The number that is often cited to be finetuned is the ratio of the fine structure constant, \alpha_{EM} and the analogous constant for gravity, \alpha_G.
What are these constants?
In short, these numbers parameterize how strong particles interact with a particular field. i.e. \alpha_{EM} parameterize how strong a particle interacts with the electromagnetic field, while \alpha_G parameterize how strong a particle interacts with the gravitational field.
There are also analogous numbers for the strong and weak nuclear forces. Here is a list of their numerical values.
These numbers have a few important properties:
 They do not depend on the particular system under consideration (.e.g not based on the relative strength of gravitational or electromagnetic forces at some distance away from some particular particles)
 Their values cannot be predicted by the Standard Model, and instead must be experimentally obtained

\alpha_{EM} is much bigger than \alpha_G by a factor of ~10^{36}; this simply states that electromagnetism is much stronger than gravity
Why are they fine tuned?
The idea is that if the ratio \alpha_{EM}/\alpha_G is even a little off its current value, the Universe will be very different than our Universe. Indeed, such alternative Universe would probably not support life. See e.g. the graph in @pevaquark’s post.
Can we explain this away?
The most popular explanation is that: during inflation an extremely large number (which could be infinite) of Universes pop into existence, each with possibly different values of \alpha_{EM}/\alpha_G. Because the number of Universes is very large, even if the chances are small certainly there are some Universes with the proper value of \alpha_{EM}/\alpha_G for life to exist. Because we must exist in these Universes, it is certainly not a surprise that we live in a Universe where \alpha_{EM}/\alpha_G is such that life can exist. This is an example of an anthropic principle.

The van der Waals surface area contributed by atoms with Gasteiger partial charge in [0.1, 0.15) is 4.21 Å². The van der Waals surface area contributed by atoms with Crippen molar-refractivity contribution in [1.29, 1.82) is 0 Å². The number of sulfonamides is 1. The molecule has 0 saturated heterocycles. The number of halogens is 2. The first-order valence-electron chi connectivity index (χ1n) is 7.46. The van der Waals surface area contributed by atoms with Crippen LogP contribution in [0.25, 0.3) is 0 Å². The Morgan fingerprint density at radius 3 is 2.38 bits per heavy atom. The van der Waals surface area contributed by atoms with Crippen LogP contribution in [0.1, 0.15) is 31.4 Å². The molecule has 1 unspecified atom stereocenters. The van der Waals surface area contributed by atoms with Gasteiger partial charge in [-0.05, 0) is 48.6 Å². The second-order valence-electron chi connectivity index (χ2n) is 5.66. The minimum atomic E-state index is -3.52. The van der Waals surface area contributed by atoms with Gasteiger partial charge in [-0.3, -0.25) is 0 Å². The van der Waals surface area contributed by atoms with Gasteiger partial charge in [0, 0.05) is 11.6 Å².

Criticisms
The most common criticism is: we have no strong evidence for the existence of these other Universes. This is a valid criticism. However, the idea is that the current understanding of cosmology is consistent with explaining away the finetunedness of the Universe.
Further note
We do not even know what is the probability for a Universe to have a certain value of \alpha_{EM}/\alpha_G, so in a sense, all of this argument is moot.